Stella by Starlight after reading Becky's review. Her rave review had me running to add it to my library hold list. Stella by Starlight did not disappoint. I enjoyed Draper's story about a young African-American girl, growing up in the South during the Depression.
Stella is the oldest in her family. She doesn't like to write but stays up trying not to be the worst writer in her school. Stella struggles to do what's right and find her place in the world. One night, Stella and her brother, JoJo, see some Klan members burn a cross in their home. Stella is scared of the Klan. Stella by Starlight is more than a story about Stella. It's the story of her family and community as well. I loved how Draper weaved Stella's church community in with the story. I loved how the sermons weren't overly religious but almost like motivational speeches. I especially enjoyed the scene were 3 of the townsmen (including Stella's father) registered to vote and the struggle they faced. I knew it was hard for African Americans to register to vote and actually cast their vote (sadly this remains the case in some places) but I'd never heard it described so vividly. It was heartbreaking and educational at the same time. Draper does an excellent job of making history come to life. With plenty of rich characters and an engaging plot, Stella by Starlight was hard to put down.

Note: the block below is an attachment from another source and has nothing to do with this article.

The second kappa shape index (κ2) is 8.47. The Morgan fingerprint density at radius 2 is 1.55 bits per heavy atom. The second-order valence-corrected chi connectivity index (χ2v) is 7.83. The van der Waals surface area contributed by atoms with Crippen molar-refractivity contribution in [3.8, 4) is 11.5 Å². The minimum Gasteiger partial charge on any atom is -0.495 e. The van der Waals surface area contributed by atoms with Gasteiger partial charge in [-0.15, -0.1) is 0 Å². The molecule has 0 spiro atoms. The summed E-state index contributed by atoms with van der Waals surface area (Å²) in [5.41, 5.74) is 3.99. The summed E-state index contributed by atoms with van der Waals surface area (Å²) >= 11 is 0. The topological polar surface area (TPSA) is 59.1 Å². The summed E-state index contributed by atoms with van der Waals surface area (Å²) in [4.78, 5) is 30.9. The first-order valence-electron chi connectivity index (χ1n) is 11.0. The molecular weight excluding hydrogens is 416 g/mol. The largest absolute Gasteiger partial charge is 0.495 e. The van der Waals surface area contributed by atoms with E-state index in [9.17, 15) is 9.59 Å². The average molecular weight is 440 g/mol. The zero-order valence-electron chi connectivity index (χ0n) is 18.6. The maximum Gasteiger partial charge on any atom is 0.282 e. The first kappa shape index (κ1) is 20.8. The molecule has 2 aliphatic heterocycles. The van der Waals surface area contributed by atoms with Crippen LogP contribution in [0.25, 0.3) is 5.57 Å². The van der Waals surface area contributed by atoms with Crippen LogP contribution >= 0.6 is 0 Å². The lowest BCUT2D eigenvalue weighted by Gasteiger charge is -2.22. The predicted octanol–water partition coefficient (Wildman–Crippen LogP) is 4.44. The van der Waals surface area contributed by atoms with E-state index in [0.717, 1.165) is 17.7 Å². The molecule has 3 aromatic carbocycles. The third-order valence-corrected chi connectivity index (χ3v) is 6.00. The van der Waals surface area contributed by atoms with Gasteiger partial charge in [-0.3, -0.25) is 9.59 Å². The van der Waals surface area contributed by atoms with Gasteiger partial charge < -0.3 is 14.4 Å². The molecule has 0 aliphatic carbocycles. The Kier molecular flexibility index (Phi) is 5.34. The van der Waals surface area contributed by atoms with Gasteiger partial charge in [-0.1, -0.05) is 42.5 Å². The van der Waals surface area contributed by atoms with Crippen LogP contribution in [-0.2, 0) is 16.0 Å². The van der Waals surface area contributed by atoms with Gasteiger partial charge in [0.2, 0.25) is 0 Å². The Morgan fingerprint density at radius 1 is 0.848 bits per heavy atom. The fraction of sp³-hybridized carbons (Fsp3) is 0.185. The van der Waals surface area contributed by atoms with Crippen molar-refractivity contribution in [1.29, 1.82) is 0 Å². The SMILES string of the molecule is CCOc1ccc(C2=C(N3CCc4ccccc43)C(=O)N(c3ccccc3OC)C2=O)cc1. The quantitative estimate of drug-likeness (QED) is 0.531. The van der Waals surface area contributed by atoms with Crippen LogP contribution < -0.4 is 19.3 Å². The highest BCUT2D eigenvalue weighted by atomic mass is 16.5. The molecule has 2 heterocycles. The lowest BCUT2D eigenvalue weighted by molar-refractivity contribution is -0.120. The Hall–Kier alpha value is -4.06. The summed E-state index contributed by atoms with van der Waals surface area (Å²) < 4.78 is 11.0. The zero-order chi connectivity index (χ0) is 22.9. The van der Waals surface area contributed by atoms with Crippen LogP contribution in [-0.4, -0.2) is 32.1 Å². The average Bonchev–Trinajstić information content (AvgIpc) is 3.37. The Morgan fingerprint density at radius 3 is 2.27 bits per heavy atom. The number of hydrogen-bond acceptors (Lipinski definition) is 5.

I would recommend Stella by Starlight. It's a great middle grade book. Others who shared their thoughts on Stella by Starlight: Becky's Book Reviews, The Nerdy Panda, Reading, Writing and Random Musings, and Diva Booknerd.